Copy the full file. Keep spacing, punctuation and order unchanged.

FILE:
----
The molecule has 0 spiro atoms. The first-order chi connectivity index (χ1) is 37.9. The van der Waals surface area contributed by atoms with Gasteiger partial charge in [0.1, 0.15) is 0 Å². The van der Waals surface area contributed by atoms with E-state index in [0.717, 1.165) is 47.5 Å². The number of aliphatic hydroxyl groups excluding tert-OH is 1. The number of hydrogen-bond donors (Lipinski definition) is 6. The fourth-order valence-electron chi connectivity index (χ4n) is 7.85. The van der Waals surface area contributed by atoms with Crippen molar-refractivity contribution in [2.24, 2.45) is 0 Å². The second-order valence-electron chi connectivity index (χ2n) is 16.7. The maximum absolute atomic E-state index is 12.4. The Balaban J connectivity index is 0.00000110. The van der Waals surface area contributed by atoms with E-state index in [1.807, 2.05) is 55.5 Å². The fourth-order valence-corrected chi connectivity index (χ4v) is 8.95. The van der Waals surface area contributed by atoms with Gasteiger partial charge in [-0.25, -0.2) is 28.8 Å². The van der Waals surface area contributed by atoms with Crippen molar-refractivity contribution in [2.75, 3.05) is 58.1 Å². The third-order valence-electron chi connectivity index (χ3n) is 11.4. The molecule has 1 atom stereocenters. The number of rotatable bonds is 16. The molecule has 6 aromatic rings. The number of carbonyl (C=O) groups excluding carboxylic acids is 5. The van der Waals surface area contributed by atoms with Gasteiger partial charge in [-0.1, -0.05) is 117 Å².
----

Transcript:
The molecule has 0 spiro atoms. The first-order chi connectivity index (χ1) is 37.9. The van der Waals surface area contributed by atoms with Gasteiger partial charge in [0.1, 0.15) is 0 Å². The van der Waals surface area contributed by atoms with E-state index in [0.717, 1.165) is 47.5 Å². The number of aliphatic hydroxyl groups excluding tert-OH is 1. The number of hydrogen-bond donors (Lipinski definition) is 6. The fourth-order valence-electron chi connectivity index (χ4n) is 7.85. The van der Waals surface area contributed by atoms with Crippen molar-refractivity contribution in [2.24, 2.45) is 0 Å². The second-order valence-electron chi connectivity index (χ2n) is 16.7. The maximum absolute atomic E-state index is 12.4. The Balaban J connectivity index is 0.00000110. The van der Waals surface area contributed by atoms with E-state index in [1.807, 2.05) is 55.5 Å². The fourth-order valence-corrected chi connectivity index (χ4v) is 8.95. The van der Waals surface area contributed by atoms with Gasteiger partial charge in [-0.25, -0.2) is 28.8 Å². The van der Waals surface area contributed by atoms with Crippen molar-refractivity contribution in [2.75, 3.05) is 58.1 Å². The third-order valence-electron chi connectivity index (χ3n) is 11.4. The molecule has 1 atom stereocenters. The number of rotatable bonds is 16. The molecule has 6 aromatic rings. The number of carbonyl (C=O) groups excluding carboxylic acids is 5. The van der Waals surface area contributed by atoms with Gasteiger partial charge in [-0.1, -0.05) is 117 Å².